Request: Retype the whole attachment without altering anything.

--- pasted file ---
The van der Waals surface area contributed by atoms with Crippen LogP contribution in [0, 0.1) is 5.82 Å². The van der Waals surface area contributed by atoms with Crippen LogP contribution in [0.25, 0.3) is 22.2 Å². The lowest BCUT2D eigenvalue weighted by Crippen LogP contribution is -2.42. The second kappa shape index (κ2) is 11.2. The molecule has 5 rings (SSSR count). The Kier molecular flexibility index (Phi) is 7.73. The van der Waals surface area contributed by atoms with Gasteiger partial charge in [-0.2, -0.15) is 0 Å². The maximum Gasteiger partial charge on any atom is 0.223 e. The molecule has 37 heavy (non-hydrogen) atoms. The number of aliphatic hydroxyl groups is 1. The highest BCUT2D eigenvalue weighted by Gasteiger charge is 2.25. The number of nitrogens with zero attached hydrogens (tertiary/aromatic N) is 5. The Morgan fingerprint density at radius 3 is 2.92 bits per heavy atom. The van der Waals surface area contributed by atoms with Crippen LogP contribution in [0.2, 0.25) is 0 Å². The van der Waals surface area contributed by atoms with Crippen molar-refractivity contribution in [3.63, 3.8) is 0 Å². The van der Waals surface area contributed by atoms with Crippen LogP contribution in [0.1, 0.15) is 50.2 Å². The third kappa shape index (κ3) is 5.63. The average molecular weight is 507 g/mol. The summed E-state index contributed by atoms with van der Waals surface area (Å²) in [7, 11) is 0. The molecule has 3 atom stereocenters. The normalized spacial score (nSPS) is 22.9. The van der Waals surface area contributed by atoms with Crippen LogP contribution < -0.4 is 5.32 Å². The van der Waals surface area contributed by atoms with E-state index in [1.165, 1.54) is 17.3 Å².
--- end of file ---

The van der Waals surface area contributed by atoms with Crippen LogP contribution in [0, 0.1) is 5.82 Å². The van der Waals surface area contributed by atoms with Crippen LogP contribution in [0.25, 0.3) is 22.2 Å². The lowest BCUT2D eigenvalue weighted by Crippen LogP contribution is -2.42. The second kappa shape index (κ2) is 11.2. The molecule has 5 rings (SSSR count). The Kier molecular flexibility index (Phi) is 7.73. The van der Waals surface area contributed by atoms with Gasteiger partial charge in [-0.2, -0.15) is 0 Å². The maximum Gasteiger partial charge on any atom is 0.223 e. The molecule has 37 heavy (non-hydrogen) atoms. The number of aliphatic hydroxyl groups is 1. The highest BCUT2D eigenvalue weighted by Gasteiger charge is 2.25. The number of nitrogens with zero attached hydrogens (tertiary/aromatic N) is 5. The Morgan fingerprint density at radius 3 is 2.92 bits per heavy atom. The van der Waals surface area contributed by atoms with Crippen LogP contribution in [0.2, 0.25) is 0 Å². The van der Waals surface area contributed by atoms with Crippen molar-refractivity contribution in [3.63, 3.8) is 0 Å². The van der Waals surface area contributed by atoms with Crippen LogP contribution in [0.1, 0.15) is 50.2 Å². The third kappa shape index (κ3) is 5.63. The average molecular weight is 507 g/mol. The summed E-state index contributed by atoms with van der Waals surface area (Å²) in [7, 11) is 0. The molecule has 3 atom stereocenters. The normalized spacial score (nSPS) is 22.9. The van der Waals surface area contributed by atoms with Crippen LogP contribution < -0.4 is 5.32 Å². The van der Waals surface area contributed by atoms with E-state index in [1.165, 1.54) is 17.3 Å².